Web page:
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Wed, 22 Nov 2017
An instructive example of expected value
I think this example is very illuminating of something, although I'm not sure yet what. Suppose you are making a short journey somewhere. You leave two minutes later than planned. How does this affect your expected arrival time? All other things being equal, you should expect to arrive two minutes later than planned. If you're walking or driving, it will probably be pretty close to two minutes no matter what happens. Now suppose the major part of your journey involves a train that runs every hour, and you don't know just what the schedule is. Now how does your two minutes late departure affect your expected arrival time? The expected arrival time is still two minutes later than planned. But it is not uniformly distributed. With probability !!\frac{58}{60}!!, you catch the train you planned to take. You are unaffected by your late departure, and arrive at the same time. But with probability !!\frac{2}{60}!! you miss that train and have to take the next one, arriving an hour later than you planned. The expected amount of lateness is $$0 \text{ minutes}·\frac{58}{60} + 60 \text{ minutes}·\frac{2}{60} = 2 \text{ minutes}$$ the same as before. [ Addendum: Richard Soderberg points out that one thing illuminated by this example is that the mathematics fails to capture the emotional pain of missing the train. Going in a slightly different direction, I would add that the expected value reduces a complex situation to a single number, and so must necessarily throw out a lot of important information. I discussed this here a while back in connection with lottery tickets. But also I think this failure of the expected value is also a benefit: it does capture something interesting about the situation that might not have been apparent before: Considering the two minutes as a time investment, there is a sense in which the cost is knowable; it costs exactly two minutes. Yes, there is a chance that you will be hit by a truck that you would not have encountered had you left on time. But this is exactly offset by the hypothetical truck that passed by harmlessly two minutes before you arrived on the scene but which would have hit you had you left on time. ] [Other articles in category /math] permanent link Mon, 20 Nov 2017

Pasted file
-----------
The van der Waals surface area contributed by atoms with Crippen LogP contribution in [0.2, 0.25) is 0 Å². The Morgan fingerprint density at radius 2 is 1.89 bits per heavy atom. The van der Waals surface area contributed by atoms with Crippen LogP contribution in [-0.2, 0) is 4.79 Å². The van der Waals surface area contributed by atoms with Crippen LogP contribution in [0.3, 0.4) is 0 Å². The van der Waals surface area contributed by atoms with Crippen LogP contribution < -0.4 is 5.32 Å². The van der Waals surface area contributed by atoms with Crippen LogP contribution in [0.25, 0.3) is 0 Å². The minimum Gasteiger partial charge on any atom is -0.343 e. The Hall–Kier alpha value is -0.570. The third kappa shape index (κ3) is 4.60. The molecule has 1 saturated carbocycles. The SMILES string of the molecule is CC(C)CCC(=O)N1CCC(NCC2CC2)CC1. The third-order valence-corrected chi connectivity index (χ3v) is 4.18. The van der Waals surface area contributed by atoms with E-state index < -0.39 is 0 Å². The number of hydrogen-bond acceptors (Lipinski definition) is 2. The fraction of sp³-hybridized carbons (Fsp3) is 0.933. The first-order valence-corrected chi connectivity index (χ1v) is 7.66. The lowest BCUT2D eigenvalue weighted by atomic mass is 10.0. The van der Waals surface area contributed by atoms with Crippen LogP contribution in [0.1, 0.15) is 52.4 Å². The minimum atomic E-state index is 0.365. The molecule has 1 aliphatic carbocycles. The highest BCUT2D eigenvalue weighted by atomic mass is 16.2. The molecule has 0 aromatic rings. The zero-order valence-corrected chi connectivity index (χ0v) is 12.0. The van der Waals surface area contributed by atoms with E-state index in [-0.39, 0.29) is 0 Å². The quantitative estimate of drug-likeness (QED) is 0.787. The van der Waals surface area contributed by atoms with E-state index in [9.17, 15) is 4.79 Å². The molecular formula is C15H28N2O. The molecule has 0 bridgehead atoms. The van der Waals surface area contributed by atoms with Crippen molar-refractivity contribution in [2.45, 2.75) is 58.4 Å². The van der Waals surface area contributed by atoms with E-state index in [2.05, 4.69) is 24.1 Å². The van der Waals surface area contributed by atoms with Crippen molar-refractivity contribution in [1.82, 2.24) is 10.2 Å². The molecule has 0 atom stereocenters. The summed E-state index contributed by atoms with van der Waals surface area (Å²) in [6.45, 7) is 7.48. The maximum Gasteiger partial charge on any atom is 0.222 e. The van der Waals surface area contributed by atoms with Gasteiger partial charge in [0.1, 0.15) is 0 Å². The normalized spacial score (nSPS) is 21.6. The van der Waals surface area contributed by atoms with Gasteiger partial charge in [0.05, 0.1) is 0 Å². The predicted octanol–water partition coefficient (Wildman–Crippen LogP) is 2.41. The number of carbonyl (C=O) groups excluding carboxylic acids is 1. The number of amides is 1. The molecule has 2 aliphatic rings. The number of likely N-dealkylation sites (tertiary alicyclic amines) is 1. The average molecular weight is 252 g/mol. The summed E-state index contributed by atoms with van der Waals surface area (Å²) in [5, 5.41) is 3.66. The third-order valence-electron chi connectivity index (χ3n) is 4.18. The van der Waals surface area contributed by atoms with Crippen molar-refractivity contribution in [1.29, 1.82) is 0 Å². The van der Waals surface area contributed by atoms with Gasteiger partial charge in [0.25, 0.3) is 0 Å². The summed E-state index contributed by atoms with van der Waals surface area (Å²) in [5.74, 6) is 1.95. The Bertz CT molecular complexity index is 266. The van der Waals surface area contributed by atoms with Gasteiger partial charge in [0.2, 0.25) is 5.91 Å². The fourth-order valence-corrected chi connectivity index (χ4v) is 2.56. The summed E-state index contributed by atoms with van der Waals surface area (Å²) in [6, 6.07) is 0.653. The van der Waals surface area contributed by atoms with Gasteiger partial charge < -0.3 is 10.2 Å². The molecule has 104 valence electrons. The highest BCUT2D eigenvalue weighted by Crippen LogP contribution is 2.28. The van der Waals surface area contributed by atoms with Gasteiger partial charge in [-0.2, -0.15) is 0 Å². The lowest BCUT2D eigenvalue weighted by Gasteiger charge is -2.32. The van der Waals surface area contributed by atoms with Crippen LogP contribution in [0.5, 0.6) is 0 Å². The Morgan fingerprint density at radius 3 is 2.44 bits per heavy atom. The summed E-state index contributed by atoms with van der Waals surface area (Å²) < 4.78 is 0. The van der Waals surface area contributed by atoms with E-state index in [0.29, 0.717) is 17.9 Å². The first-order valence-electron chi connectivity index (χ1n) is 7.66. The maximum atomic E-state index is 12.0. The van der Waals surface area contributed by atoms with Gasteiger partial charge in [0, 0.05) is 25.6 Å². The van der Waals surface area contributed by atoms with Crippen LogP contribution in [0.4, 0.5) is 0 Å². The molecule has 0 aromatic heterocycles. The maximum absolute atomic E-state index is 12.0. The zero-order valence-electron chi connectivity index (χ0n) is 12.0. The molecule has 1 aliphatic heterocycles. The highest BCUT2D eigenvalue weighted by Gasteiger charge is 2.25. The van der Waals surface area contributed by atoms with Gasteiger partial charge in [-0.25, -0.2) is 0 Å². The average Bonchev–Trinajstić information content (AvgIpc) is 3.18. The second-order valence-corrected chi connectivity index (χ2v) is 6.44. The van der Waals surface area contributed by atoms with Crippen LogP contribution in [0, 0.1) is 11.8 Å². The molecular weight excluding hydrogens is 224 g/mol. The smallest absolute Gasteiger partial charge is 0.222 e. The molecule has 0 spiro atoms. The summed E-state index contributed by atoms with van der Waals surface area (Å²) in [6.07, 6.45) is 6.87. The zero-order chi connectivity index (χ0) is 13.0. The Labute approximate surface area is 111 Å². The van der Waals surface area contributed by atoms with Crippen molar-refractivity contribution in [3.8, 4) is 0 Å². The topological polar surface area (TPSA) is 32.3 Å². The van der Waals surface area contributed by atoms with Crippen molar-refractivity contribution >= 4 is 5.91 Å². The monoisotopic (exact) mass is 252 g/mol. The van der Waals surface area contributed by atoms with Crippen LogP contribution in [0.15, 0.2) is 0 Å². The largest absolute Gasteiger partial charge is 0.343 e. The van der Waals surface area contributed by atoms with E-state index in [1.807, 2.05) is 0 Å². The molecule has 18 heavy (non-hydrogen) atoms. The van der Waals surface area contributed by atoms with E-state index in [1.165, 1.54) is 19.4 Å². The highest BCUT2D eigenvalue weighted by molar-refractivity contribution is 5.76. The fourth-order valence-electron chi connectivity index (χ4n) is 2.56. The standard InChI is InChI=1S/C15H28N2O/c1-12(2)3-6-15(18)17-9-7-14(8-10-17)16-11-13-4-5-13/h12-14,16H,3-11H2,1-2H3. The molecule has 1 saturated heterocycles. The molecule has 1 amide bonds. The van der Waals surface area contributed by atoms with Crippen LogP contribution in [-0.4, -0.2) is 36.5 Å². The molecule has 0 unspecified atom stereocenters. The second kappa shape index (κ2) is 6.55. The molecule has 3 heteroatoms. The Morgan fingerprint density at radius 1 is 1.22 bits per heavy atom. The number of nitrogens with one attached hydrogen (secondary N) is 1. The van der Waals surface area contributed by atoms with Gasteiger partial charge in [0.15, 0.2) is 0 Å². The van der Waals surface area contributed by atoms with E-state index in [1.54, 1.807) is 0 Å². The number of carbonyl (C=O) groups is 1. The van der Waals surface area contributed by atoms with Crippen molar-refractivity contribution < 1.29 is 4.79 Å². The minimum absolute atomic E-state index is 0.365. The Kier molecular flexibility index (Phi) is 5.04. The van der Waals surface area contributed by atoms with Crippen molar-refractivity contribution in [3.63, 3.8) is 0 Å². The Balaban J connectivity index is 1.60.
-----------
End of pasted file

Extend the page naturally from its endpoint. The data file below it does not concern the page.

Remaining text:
Mathematical jargon for quibbling